Skip to navigation Skip to main content Skip to footer

Approved research

Development and validation of a risk prediction model for oesophageal squamous cell carcinoma using cohort studies

Principal Investigator: Dr Qiaoli Wang
Approved Research ID: 42066
Approval date: August 1st 2018

Lay summary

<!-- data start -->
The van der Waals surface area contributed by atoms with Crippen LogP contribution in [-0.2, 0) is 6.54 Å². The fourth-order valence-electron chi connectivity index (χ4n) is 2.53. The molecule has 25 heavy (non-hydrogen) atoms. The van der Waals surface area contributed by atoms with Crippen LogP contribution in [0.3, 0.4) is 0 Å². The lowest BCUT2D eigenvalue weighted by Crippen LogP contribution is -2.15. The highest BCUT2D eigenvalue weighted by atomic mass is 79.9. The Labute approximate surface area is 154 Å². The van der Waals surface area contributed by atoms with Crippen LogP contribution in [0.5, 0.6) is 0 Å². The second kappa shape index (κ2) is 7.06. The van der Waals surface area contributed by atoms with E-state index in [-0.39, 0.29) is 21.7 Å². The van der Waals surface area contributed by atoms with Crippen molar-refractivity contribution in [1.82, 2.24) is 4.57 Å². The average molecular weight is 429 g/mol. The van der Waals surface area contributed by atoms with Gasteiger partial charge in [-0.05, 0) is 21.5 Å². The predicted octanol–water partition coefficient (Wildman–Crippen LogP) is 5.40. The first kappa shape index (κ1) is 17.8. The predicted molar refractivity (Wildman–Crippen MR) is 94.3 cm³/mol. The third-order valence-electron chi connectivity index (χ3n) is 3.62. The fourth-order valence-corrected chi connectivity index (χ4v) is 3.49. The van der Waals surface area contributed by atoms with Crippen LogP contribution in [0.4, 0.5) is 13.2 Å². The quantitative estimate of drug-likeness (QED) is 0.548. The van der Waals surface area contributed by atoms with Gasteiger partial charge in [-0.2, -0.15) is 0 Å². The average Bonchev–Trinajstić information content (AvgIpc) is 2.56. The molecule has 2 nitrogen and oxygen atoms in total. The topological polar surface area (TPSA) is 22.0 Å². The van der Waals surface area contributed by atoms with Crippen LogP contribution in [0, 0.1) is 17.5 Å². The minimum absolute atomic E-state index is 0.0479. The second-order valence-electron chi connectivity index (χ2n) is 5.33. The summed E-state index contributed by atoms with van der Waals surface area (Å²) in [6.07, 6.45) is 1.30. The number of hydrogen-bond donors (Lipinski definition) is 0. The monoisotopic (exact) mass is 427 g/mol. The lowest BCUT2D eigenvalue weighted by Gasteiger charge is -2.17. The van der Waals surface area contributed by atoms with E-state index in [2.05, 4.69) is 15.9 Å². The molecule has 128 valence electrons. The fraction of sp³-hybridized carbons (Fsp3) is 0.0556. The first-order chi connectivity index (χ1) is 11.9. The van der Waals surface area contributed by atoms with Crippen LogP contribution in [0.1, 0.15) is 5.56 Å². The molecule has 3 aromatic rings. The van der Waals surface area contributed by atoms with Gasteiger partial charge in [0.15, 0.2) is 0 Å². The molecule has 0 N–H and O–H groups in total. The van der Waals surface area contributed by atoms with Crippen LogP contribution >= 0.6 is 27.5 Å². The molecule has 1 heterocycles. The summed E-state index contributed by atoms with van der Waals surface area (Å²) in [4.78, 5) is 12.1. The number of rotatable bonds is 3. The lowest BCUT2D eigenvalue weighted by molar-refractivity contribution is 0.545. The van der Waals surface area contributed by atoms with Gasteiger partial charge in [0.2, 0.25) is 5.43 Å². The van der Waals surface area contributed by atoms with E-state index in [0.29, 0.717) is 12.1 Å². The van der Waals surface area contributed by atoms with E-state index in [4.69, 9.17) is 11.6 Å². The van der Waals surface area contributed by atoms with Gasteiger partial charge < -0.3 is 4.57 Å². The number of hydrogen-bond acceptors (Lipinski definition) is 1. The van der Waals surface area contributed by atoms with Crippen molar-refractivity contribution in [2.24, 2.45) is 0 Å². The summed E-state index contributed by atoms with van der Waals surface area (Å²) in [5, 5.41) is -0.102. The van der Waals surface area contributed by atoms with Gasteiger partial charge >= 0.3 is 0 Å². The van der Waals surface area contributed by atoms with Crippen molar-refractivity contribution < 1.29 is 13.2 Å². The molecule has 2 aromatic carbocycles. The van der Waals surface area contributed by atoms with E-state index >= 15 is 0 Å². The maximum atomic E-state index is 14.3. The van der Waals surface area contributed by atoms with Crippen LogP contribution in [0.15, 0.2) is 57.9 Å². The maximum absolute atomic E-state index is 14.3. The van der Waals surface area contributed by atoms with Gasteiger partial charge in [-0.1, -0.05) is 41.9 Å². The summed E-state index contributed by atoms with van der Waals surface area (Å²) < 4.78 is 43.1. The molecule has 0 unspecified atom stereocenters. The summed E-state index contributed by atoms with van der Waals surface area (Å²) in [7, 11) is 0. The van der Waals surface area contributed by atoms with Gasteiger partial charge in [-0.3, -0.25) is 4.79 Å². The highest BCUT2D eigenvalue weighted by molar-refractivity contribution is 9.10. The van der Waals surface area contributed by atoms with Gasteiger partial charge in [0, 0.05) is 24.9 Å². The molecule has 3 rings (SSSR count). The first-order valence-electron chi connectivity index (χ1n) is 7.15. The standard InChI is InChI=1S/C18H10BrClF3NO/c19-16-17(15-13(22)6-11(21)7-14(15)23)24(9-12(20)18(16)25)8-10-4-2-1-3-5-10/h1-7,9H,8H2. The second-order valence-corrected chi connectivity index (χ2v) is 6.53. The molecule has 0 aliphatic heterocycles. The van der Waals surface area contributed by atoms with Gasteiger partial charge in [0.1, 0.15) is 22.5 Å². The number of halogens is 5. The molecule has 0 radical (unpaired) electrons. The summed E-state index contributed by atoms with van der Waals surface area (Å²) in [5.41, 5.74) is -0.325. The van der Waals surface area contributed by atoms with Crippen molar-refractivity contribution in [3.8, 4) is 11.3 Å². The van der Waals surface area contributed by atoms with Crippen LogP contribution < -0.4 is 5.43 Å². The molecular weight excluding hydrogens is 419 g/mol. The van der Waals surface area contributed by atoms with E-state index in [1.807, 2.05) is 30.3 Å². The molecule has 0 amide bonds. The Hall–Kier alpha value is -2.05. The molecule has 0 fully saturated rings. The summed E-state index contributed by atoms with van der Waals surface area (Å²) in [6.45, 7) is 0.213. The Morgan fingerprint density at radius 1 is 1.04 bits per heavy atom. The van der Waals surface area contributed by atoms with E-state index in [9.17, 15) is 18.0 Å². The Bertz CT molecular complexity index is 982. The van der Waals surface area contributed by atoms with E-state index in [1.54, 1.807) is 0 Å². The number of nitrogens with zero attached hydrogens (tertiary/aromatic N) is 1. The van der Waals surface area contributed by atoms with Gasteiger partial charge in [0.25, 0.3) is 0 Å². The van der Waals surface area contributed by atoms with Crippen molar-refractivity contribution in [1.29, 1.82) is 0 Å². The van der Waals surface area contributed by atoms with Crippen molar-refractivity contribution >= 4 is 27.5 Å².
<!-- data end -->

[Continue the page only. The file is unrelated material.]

Background and aims Oesophageal squamous cell carcinoma (OSCC) is the main type of oesophageal cancer globally. It is usually diagnosed at advanced stages because the typical symptoms with swallowing problems occur late. Less than 20% of patients survive for 5 years in Western countries. Early detection would lower the mortality. By combining readily identifiable risk factors, we aim to develop a risk prediction model which can help risk assessment and selecting high-risk individuals for screening or surveillance using endoscopies. We would like to use the UK Biobank data to externally valid a prediction model that we will first develop in a large cohort in Norway. Scientific rationale The risk prediction model will be developed based on the Nord-Trondelag Health Study (HUNT) in Norway, and will be validated using UK Biobank data. The very large size of the prospective UK Biobank cohort makes it an ideal dataset to externally validate the prediction model. This study is both health-related and in the public interest. A thoroughly evaluated and validated risk prediction model is fundamental for its future clinical application. Methodology We will use the HUNT to develop a model to predict each participant's risk of developing OSCC with next 5, 10 or 15 years, according to their different combinations of risk factors, i.e., age, sex, smoking status, alcohol consumption, family cancer history and other variables of potential relevance. Then we will assess the performance of the model by testing the ability to separate cases from non-cases and the ability of prediction accuracy which will compare the actual cancer risks with the predicted ones. Finally, we will apply the model to the external cohort (UK Biobank) and evaluate its accuracy and efficacy, and test the feasibility of targeted screening and risk prediction. Public health impact We require accessing the whole UK Biobank in order to externally validate a prediction model. Once the model is well-developed and thoroughly externally validated, it could be used by clinicians and patients for tailored screening or surveillance, and policy-makers may distinguish high-risk individuals from the population and thus provide targeted endoscopic screening programs for them. A more tailored prevention strategy for early detection of OSCC would reduce deaths in OSCC.